The principle is that the Court must be allowed to retain ultimate control, nowadays represented by the right of appeal on a point of law. In the context of a will it therefore appears to be settled that it is not possible to make a decision of the trustees final and binding. In the process of declaring the clause in In re Wynn to be void, Danckwerts J followed In re Raven, a decision of Warrington J. … As for arbitration clauses, the clear implication of both authorities is that such clauses are safe from invalidity for the very reason that the arbitrator’s decision is not final. In the ordinary course of an arbitration pursuant to a statute, there is a right of appeal, even if a limited one, and this prevents an arbitration clause from being void as an ouster of the Court’s jurisdiction. However, the corollary is that if an arbitration clause does not have an explicit or implicit right of appeal, then there remains a real danger that the clause does amount to an invalid ouster of the jurisdiction. The conclusion for present purposes is that the arbitration of trust disputes in England and Wales would need legislation.’ (‘Arbitration of Trusts Disputes – Issues in National and International Law’ (2016) edited by S.I.Strong, paragraphs 10.56 – 10.67, by Mark Herbert QC).
Why though, is legislation necessary if either:
(i) an arbitration clause in a trust instrument expressly requires:
(a) the consent of all beneficiaries; and
(b) the approval of the Court where there are any: unborn; minor; or incapacitated beneficiaries, who in the exercise of it’s ‘supervisory jurisdiction’ can sanction the bringing of arbitration proceedings, supported by a stay, on terms which provide that any party is at liberty to apply to the Court to review the arbitrator’s decision, and then allow the decision to be appealed under s.69 AA 1996; or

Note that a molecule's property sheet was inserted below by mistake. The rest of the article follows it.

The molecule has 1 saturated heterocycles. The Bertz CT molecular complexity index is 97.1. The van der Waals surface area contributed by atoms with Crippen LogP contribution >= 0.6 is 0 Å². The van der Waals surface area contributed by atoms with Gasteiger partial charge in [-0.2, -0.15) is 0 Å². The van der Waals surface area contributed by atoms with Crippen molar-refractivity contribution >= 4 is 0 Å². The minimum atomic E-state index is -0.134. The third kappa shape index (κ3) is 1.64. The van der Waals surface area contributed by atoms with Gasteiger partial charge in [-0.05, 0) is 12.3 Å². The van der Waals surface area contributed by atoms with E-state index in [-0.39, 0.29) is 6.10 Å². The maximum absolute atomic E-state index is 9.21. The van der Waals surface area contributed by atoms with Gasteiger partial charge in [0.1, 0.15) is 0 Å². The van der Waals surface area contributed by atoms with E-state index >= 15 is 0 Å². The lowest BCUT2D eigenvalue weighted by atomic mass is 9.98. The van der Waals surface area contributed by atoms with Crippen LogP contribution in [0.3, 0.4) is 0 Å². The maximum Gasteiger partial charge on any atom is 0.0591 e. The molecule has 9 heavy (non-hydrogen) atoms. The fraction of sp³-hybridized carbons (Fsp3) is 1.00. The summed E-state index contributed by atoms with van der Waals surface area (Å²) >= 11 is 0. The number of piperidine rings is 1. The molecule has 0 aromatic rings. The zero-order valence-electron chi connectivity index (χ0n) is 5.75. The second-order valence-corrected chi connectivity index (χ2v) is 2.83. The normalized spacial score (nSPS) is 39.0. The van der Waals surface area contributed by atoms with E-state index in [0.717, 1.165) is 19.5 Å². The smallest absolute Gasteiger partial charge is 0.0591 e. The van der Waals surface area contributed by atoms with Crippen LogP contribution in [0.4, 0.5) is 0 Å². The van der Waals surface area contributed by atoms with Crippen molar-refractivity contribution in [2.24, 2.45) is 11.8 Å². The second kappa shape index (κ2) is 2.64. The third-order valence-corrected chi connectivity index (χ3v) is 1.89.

(ii) after a dispute has arisen, all trustees and beneficiaries agree to an ad hoc arbitration, and if as in (i) above, an application is then made to the Court for:
(a) directions; and
(b) if necessary a stay,
the Court grants its blessing, whilst preserving its supervisory jurisdiction?
In other words, can the Court grant an order by consent, which enables the parties to resolve their dispute by arbitration, i.e. because there is no prohibition in the circumstances outlined above?
I cannot see a substantive or procedural impediment under English law to the granting of a consent order in these circumstances, however the point has never been tested in the English Court. Sticking my finger in the air, I think that if an application was made in the High Court and was heard by a Chancery Master or Judge (and depending upon the facts), it would probably have more than a 60% chance of success. However, if the application ends up being heard by a Circuit Judge sitting in the County Court (i.e. the Central London County Court), it would probably fail, because depending upon the technical knowledge and experience of the judge, he or she is likely to adopt a conservative approach, i.e. to refuse the order unless and until the point has been tested in the High Court. That would then potentially open the door for an appeal in a relatively low value test case, however the case might end up going all the way to the Supreme Court depending upon the composition of the bench sitting in the Court of Appeal (which may include judges who were not Chancery practitioners prior to their appointment as a judge).
So, unless and until there is a test case, the law is unsettled on the merits of making such an application in the English Court.
Alternatively, the Government could legislate to create certainty, however in spite of BREXIT, and the potential for London to become a global centre for the arbitration of trust disputes, the Government as far as I am aware are not actively planning to do anything about this.
For a full discussion, please refer to Chapter 12 (ADR and settlement) of my book, the ‘Contentious Trusts Handbook’ (2020), published by the Law Society: Wildy & Sons Ltd — The World’s Legal Bookshop : Tax-Efficient Wills Simplified 2013/2014
To view my recent article ‘Judicial Early Neutral Evaluation and the New Normal’ published by Trusts & Trustees (Oxford University Press): Trusts & Trustees | Oxford Academic (oup.com) please visit the ‘Publications’ page at www.ihtbar.com
I am currently writing an in-depth article about duties and powers of executors and trustees in relation to property and investments, which is being co-authored with a leading trust law academic at Cambridge University.